Poland may face deflation, but its effects will not be severe, as Poland’s public sector, as well as private enterprises and consumers have far lower indebtedness than Western European countries. Finance Minister Mateusz Szczurek told Dziennik Gazeta Prawna.
The minister admitted that the government’s inflation forecasts are too optimistic. The Ministry of Finance expects average inflation for 2014 to come in at 1.2 percent and at 2.3 percent in 2015, according to the budget’s macro framework. “The inflation forecast in this year’s budget is too high, and problematic in the following year,” said Szczurek. The NBP sees inflation at 0.2 percent in 2014 and at 1.4 percent in 2015.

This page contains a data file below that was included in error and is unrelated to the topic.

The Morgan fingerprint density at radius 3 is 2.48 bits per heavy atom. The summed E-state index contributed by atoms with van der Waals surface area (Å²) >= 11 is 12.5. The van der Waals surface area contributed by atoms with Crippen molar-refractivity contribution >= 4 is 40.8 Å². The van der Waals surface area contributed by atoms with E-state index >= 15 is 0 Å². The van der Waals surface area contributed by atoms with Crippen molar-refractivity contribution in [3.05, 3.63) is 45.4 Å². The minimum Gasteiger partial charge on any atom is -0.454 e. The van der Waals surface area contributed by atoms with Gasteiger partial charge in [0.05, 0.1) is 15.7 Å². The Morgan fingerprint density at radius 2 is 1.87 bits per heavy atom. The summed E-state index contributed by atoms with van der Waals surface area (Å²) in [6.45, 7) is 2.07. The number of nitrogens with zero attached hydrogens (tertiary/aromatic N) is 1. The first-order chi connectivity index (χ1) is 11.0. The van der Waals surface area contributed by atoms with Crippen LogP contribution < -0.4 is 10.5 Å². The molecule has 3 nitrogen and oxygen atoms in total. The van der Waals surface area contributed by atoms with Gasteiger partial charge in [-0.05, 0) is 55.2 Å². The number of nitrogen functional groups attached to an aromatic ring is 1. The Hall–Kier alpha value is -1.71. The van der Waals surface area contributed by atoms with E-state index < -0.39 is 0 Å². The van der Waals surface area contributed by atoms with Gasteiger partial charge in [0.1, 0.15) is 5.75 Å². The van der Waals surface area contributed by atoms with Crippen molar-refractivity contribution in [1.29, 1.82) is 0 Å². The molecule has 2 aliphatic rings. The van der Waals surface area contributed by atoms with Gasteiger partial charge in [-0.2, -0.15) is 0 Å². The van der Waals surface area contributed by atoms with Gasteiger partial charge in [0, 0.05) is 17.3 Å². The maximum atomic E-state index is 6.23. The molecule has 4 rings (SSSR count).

The low inflation will likely lower budget revenue in 2014 by PLN 1.5-2 billion.
He also added that GDP growth wasn’t as strong in the second quarter of this year as in the first. “At the beginning of the year our estimates of GDP growth at 3.3 percent were seen as overly cautious, pessimistic even. Now, after the latest PMI, industrial output and retail sales data, the 3.3 percent has become quite likely,” said Szczurek.